Wednesday, May 14, 2008

Using an authorization scheme for displaying a friendly "page under construction" message

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In certain cases it can be useful to prevent users from entering a page while it is being updated or upgraded.
If you are not enthusiastic about the idea of delivering a generic page not found error page then read on.

Yesterday i had to upgrade a single page of a public application: oracle application express makes the life of the workspace administrator very easy from this point of view as it allows to export and import a bunch of components without the need of exporting and importing the whole application.
However the upgrade involved the underlying database objects, so, unfortunately, it was not just a matter of exporting Apex's definitions, but i needed to change the structure of tables, migrate some data and reload a big table from scratch and all these activities took a couple of hours, also because at a certain point an unforeseen problem happened...

In a case like this, if you don't prevent access to the page, the end user may get inconsistent results or obscure application errors while the job is in progress, so you might want to display instead a nicely formatted error message informing the user that the page is temporarily unavailable.

Clearly you may also opt for bringing down the whole application if necessary, but the approach i am suggesting is less drastic and it's tailored for the specific case of updating just a few pages.
Another option is to display a simple notification message across all pages (see the free notifier application...), but in case of an unhandled oracle error, the notification message won't be displayed, so i don't find it really effective in this case.

I'll show you how i created a simple authorization scheme called "UNDER_CONTRUCTION", whose goal was to prevent any user to access the page being updated as long as necessary.
A user attempting to enter this page will read a friendly warning message explaining the situation instead of getting some weird application error and possibly the indication of the time by which the upgrade will be terminated if you are really really cool ;-)

The method works equally well for public applications (no authentication) and for non-public applications, it certainly requires additional work when a page with an existing authorization scheme is involved.
Later on I'll also provide the details for a slightly more refined mechanism.

The steps for achieving this are:
  1. create an authorization scheme called "UNDER_CONSTRUCTION";
  2. pick the Item in expression 1 is NOT NULL scheme type;
  3. write UNDER_CONSTRUCTION in the item1 attribute;
  4. write a proper warning message (see below);
  5. evaluation point set to: once per page view;
  6. create an application item called UNDER_CONSTRUCTION with session protection;
  7. assign this authorization to the relevant page(s);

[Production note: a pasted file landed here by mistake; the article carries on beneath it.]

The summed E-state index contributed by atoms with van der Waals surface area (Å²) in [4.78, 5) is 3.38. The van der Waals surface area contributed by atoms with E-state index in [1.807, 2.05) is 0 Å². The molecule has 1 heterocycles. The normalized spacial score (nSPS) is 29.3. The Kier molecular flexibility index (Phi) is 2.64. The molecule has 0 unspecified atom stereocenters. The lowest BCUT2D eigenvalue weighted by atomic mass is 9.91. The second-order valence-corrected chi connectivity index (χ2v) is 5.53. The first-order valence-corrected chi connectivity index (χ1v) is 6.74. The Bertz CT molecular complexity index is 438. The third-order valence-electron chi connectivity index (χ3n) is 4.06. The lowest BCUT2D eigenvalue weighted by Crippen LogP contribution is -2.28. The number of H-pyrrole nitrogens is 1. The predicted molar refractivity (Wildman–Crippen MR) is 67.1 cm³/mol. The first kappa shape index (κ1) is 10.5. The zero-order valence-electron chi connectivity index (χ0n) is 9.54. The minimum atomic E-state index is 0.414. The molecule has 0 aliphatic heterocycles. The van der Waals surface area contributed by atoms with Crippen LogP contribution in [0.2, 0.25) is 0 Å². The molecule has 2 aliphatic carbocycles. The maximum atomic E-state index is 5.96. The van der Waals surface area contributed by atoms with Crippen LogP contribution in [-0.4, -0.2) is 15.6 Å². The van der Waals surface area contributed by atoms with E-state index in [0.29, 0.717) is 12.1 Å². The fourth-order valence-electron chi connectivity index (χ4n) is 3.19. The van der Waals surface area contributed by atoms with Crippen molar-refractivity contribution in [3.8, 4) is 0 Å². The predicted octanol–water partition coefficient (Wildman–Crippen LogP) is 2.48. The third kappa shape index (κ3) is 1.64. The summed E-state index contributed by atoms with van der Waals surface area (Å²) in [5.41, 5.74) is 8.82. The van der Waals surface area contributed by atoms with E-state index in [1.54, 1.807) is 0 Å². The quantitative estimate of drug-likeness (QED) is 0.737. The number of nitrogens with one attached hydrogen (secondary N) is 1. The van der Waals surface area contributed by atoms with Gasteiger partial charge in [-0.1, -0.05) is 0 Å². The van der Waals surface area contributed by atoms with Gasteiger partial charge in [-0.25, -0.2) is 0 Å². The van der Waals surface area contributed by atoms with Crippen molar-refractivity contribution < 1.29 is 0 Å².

8. seed the application if translations exist;
  9. translate the message (*) in versions of Apex later than version 3.1.1;
  10. publish the application (only if step 8 applied).
(*) While i was working on this tip, it turned out that Apex doesn't provide a slot for the translation of the authorization scheme violation message and this has been acknowledged as a bug, that's why i wrote a multilingual message directly. See the following OTN thread for the full story.

Steps 1-6 are only required the first time you use this technique, in the future you only need to repeat steps 7-9 on the desired pages because you don't need to remove these components from the application, you just need to unselect the authorization scheme once you've completed the upgrade.
If the application has been translated, you will need also to seed and publish the mapped applications, otherwise the translated versions may still run the authorization code while the primary language doesn't.

The application item UNDER_CONSTRUCTION must remain empty at all times.

I don't think is a good idea to keep the authorization scheme and initialize this item to re-enable the page for a couple of reasons:

  • users who tried to open the page may still be using the same session ID, which means they could not see the updated item value (depending on how/when you initialize the item).
  • authorization scheme checking requires additional resources, which in the end means slower page loading.

I think it's just much better to deselect the authorization scheme from the page and eventually seed and publish the application, if there are any translations attached.

But what if you want to have exclusive access to the page prior to opening up the doors to everybody?

Note that with some minor changes you may proceed in the following fashion:

  1. define the UNDER_CONSTRUCTION application item as unprotected;
  2. change the scheme authorization type from item in expression1 is NOT NULL, to value of item in expression1 equals expression2;
  3. write a password in expression2.
This will allow you to enter the page by setting the application item from the browser with the given password.
In any case, remember to disable the authorization scheme once the page is working fine.

And the day you need to upgrade another page, you'll have all the necessary tools ready for showing your work in progress friendly message again.

See more articles about Oracle Application Express or download tools and utilities.


Patrick Wolf said...

Interesting idea!


Byte64 said...

Thanks Patrick,
it was like turning necessity into virtue...


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